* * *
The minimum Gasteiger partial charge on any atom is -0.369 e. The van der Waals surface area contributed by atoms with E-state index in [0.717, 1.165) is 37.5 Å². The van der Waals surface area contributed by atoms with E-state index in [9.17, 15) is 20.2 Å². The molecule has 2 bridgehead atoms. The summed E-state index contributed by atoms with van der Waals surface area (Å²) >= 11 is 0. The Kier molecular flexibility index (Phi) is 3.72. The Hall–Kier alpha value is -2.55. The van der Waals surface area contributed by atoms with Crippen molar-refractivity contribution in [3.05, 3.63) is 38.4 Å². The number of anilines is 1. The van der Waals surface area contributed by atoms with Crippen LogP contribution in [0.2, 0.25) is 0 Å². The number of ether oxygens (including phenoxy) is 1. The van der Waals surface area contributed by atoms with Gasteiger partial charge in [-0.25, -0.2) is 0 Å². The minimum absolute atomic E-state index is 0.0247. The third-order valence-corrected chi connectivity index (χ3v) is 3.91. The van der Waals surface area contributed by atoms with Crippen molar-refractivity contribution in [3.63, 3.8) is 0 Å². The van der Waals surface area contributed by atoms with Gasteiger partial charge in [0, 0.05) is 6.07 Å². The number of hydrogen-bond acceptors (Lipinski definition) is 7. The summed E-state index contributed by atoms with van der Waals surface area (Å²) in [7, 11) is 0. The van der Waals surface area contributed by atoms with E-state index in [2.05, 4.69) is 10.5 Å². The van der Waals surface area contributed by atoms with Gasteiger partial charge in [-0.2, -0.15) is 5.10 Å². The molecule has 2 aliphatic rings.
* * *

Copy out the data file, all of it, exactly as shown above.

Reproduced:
The minimum Gasteiger partial charge on any atom is -0.369 e. The van der Waals surface area contributed by atoms with E-state index in [0.717, 1.165) is 37.5 Å². The van der Waals surface area contributed by atoms with E-state index in [9.17, 15) is 20.2 Å². The molecule has 2 bridgehead atoms. The summed E-state index contributed by atoms with van der Waals surface area (Å²) >= 11 is 0. The Kier molecular flexibility index (Phi) is 3.72. The Hall–Kier alpha value is -2.55. The van der Waals surface area contributed by atoms with Crippen molar-refractivity contribution in [3.05, 3.63) is 38.4 Å². The number of anilines is 1. The van der Waals surface area contributed by atoms with Crippen LogP contribution in [0.2, 0.25) is 0 Å². The number of ether oxygens (including phenoxy) is 1. The van der Waals surface area contributed by atoms with Gasteiger partial charge in [-0.25, -0.2) is 0 Å². The minimum absolute atomic E-state index is 0.0247. The third-order valence-corrected chi connectivity index (χ3v) is 3.91. The van der Waals surface area contributed by atoms with Crippen molar-refractivity contribution in [3.63, 3.8) is 0 Å². The van der Waals surface area contributed by atoms with Gasteiger partial charge in [0, 0.05) is 6.07 Å². The number of hydrogen-bond acceptors (Lipinski definition) is 7. The summed E-state index contributed by atoms with van der Waals surface area (Å²) in [7, 11) is 0. The van der Waals surface area contributed by atoms with E-state index in [2.05, 4.69) is 10.5 Å². The van der Waals surface area contributed by atoms with Gasteiger partial charge in [-0.2, -0.15) is 5.10 Å². The molecule has 2 aliphatic rings.